pain after total hip replacement

There are ~ 280k THA per year, 4.1% revision risk at 5 years [1]. Most common reason is instability (22.5%), loosening (19.7%), infection (14.8%) [2].

Pain is the most common symptom for nearly all complications after THA, and therefore pain is best evaluated algorithmically.

Pain over greater troch (troch bursitis?, maybe too much offset), pain with hip flexion (iliopsoas tendonitis?, maybe too little anteversion); start up pain (loosening?: thigh pain is stem loosening, deep buttock or groin pain is acetabular); pain at all times of the day (infection?).  Maybe no improved pain since surgery, consider extrinsic causes (back or knee, peripheral vascular disease, sciatic nerve irritation, meralgia paresthetica, malignancy).  Persistent pain since surgery could also be intrinsic (infection, unstable implant – failed integration, malpositioned component). 

On exam.  Watch the gait.  Limp? Due to muscle weakness or pain or LLD.  Abductor deficiency is seen most commonly with the direct lateral approach.  When considering LLD, watch out for a fixed pelvic obliquity from adductor contractures or spinal disease which cause apparent, not true LLD.  Look at the incision for signs of warmth, redness.  Take the leg through ROM to look for instability or impingement.  Pain with resisted hip flex is iliopsoas tendonitis. 

Thigh pain is a symptom seen in loosening (secondary to osteolysis, infection) and in some cases of press fit THA. The pain is anterolateral and mid-thigh (corresponding to the level of the stem tip). The cause of pain in press-fit THA is imperfectly understood but thought to be associated with the mismatch between implant and bone modulus of elasticity…larger stem sizes, stainless steel stems, straight designs are more rigid [3]. Thigh Pain is treated nonoperatively for 18 – 24 months before considering surgery, and yet stem revision for unknown pain is controversial[4] . Surgery involves cortical strut graft with cerclage wiring to host bone while retaining the femoral stem (if its well fixed) [5].  The strut increases the rigidity of the host bone and decreases the modulus mismatch of the implant and host bone.  Results are successful.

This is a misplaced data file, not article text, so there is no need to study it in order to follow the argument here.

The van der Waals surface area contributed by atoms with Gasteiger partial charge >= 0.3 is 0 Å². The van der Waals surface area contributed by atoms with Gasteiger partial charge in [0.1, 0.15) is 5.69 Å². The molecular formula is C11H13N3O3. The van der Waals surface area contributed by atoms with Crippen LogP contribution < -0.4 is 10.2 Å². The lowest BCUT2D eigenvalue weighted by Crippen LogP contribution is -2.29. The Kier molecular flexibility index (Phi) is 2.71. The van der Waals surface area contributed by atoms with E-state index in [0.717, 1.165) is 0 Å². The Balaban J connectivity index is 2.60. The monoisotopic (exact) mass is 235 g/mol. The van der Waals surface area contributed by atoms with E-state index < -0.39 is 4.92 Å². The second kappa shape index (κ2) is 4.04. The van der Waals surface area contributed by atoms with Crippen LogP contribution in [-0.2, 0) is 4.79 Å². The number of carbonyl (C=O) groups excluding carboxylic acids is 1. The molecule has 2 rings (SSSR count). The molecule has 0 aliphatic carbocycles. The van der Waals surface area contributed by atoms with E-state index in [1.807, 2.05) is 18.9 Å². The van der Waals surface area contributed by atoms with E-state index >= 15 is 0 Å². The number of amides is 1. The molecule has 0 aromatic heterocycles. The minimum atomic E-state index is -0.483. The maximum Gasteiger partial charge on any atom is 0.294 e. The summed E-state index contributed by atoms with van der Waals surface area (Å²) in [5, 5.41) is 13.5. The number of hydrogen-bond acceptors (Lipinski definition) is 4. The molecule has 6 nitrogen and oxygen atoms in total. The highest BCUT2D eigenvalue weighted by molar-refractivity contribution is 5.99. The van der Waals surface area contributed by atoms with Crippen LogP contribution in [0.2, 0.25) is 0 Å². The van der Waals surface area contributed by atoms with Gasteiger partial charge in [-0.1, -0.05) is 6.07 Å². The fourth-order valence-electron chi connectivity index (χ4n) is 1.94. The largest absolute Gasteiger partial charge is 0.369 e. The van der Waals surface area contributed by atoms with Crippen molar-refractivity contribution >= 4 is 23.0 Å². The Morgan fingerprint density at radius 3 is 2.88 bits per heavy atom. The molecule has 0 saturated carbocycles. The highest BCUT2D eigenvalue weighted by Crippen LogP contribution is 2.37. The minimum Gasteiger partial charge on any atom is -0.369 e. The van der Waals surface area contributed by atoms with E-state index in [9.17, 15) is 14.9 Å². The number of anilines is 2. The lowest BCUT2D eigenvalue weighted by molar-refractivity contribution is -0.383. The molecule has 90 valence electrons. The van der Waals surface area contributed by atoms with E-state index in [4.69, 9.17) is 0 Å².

1.         Bozic, K.J., et al., Risk of complication and revision total hip arthroplasty among Medicare patients with different bearing surfaces. Clin Orthop Relat Res, 2010. 468(9): p. 2357-62.

2.         Bozic, K.J., et al., The epidemiology of revision total hip arthroplasty in the United States. J Bone Joint Surg Am, 2009. 91(1): p. 128-33.

3.         Lavernia, C., et al., Thigh pain in primary total hip arthroplasty: the effects of elastic moduli. J Arthroplasty, 2004. 19(7 Suppl 2): p. 10-6.

4.         Brown, T.E., et al., Thigh pain after cementless total hip arthroplasty: evaluation and management. J Am Acad Orthop Surg, 2002. 10(6): p. 385-92.

5.         Kim, Y.H. and J.S. Kim, Revision hip arthroplasty using strut allografts and fully porous-coated stems. J Arthroplasty, 2005. 20(4): p. 454-9.